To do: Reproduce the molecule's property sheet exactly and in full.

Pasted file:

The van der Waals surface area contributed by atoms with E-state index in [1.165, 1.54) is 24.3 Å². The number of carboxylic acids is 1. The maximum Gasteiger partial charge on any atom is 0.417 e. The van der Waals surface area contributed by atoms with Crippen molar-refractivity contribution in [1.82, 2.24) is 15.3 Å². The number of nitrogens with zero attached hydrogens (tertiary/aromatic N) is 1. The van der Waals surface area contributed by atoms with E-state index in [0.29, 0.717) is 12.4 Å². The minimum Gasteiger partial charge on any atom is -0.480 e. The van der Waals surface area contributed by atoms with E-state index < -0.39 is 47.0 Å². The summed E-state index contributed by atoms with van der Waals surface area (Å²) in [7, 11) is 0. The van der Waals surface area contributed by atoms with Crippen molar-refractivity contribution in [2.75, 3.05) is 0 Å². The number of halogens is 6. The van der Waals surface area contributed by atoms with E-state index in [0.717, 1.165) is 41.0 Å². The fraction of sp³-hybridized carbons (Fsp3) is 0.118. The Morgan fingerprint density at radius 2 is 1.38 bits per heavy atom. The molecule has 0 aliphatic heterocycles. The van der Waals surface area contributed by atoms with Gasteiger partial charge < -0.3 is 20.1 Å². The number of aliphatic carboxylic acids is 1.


The van der Waals surface area contributed by atoms with E-state index in [1.165, 1.54) is 24.3 Å². The number of carboxylic acids is 1. The maximum Gasteiger partial charge on any atom is 0.417 e. The van der Waals surface area contributed by atoms with Crippen molar-refractivity contribution in [1.82, 2.24) is 15.3 Å². The number of nitrogens with zero attached hydrogens (tertiary/aromatic N) is 1. The van der Waals surface area contributed by atoms with E-state index in [0.29, 0.717) is 12.4 Å². The minimum Gasteiger partial charge on any atom is -0.480 e. The van der Waals surface area contributed by atoms with E-state index < -0.39 is 47.0 Å². The summed E-state index contributed by atoms with van der Waals surface area (Å²) in [7, 11) is 0. The van der Waals surface area contributed by atoms with Crippen molar-refractivity contribution in [2.75, 3.05) is 0 Å². The number of halogens is 6. The van der Waals surface area contributed by atoms with E-state index in [0.717, 1.165) is 41.0 Å². The fraction of sp³-hybridized carbons (Fsp3) is 0.118. The Morgan fingerprint density at radius 2 is 1.38 bits per heavy atom. The molecule has 0 aliphatic heterocycles. The van der Waals surface area contributed by atoms with Gasteiger partial charge < -0.3 is 20.1 Å². The number of aliphatic carboxylic acids is 1.